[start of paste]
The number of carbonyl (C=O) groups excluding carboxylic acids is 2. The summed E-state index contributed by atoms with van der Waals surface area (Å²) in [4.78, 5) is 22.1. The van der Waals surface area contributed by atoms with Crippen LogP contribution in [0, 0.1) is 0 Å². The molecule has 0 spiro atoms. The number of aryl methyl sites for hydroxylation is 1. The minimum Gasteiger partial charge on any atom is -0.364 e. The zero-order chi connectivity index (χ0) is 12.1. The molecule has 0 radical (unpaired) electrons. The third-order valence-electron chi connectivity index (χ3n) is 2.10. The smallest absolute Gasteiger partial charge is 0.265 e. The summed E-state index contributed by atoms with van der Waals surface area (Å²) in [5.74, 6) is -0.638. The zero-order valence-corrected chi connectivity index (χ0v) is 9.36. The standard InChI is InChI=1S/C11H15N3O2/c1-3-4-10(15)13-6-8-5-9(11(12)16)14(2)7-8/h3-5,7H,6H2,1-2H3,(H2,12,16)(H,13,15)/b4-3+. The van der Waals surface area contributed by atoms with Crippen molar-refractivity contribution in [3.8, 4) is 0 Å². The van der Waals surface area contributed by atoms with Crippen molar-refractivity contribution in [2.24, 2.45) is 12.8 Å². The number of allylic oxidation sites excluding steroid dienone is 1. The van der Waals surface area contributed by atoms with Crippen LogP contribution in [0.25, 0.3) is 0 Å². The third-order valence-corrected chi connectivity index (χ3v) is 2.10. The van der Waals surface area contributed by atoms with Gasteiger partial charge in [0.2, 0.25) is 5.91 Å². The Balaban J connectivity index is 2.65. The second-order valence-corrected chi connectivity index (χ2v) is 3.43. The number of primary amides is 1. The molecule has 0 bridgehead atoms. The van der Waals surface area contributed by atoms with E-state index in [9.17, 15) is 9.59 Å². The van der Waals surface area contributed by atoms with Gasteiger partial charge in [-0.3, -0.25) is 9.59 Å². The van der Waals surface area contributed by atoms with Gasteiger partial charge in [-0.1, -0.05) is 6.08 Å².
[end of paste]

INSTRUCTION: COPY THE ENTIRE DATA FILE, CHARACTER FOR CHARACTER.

The number of carbonyl (C=O) groups excluding carboxylic acids is 2. The summed E-state index contributed by atoms with van der Waals surface area (Å²) in [4.78, 5) is 22.1. The van der Waals surface area contributed by atoms with Crippen LogP contribution in [0, 0.1) is 0 Å². The molecule has 0 spiro atoms. The number of aryl methyl sites for hydroxylation is 1. The minimum Gasteiger partial charge on any atom is -0.364 e. The zero-order chi connectivity index (χ0) is 12.1. The molecule has 0 radical (unpaired) electrons. The third-order valence-electron chi connectivity index (χ3n) is 2.10. The smallest absolute Gasteiger partial charge is 0.265 e. The summed E-state index contributed by atoms with van der Waals surface area (Å²) in [5.74, 6) is -0.638. The zero-order valence-corrected chi connectivity index (χ0v) is 9.36. The standard InChI is InChI=1S/C11H15N3O2/c1-3-4-10(15)13-6-8-5-9(11(12)16)14(2)7-8/h3-5,7H,6H2,1-2H3,(H2,12,16)(H,13,15)/b4-3+. The van der Waals surface area contributed by atoms with Crippen molar-refractivity contribution in [3.8, 4) is 0 Å². The van der Waals surface area contributed by atoms with Crippen molar-refractivity contribution in [2.24, 2.45) is 12.8 Å². The number of allylic oxidation sites excluding steroid dienone is 1. The van der Waals surface area contributed by atoms with Crippen LogP contribution in [0.25, 0.3) is 0 Å². The third-order valence-corrected chi connectivity index (χ3v) is 2.10. The van der Waals surface area contributed by atoms with Gasteiger partial charge in [0.2, 0.25) is 5.91 Å². The Balaban J connectivity index is 2.65. The second-order valence-corrected chi connectivity index (χ2v) is 3.43. The number of primary amides is 1. The molecule has 0 bridgehead atoms. The van der Waals surface area contributed by atoms with E-state index in [9.17, 15) is 9.59 Å². The van der Waals surface area contributed by atoms with Gasteiger partial charge in [-0.3, -0.25) is 9.59 Å². The van der Waals surface area contributed by atoms with Gasteiger partial charge in [-0.1, -0.05) is 6.08 Å².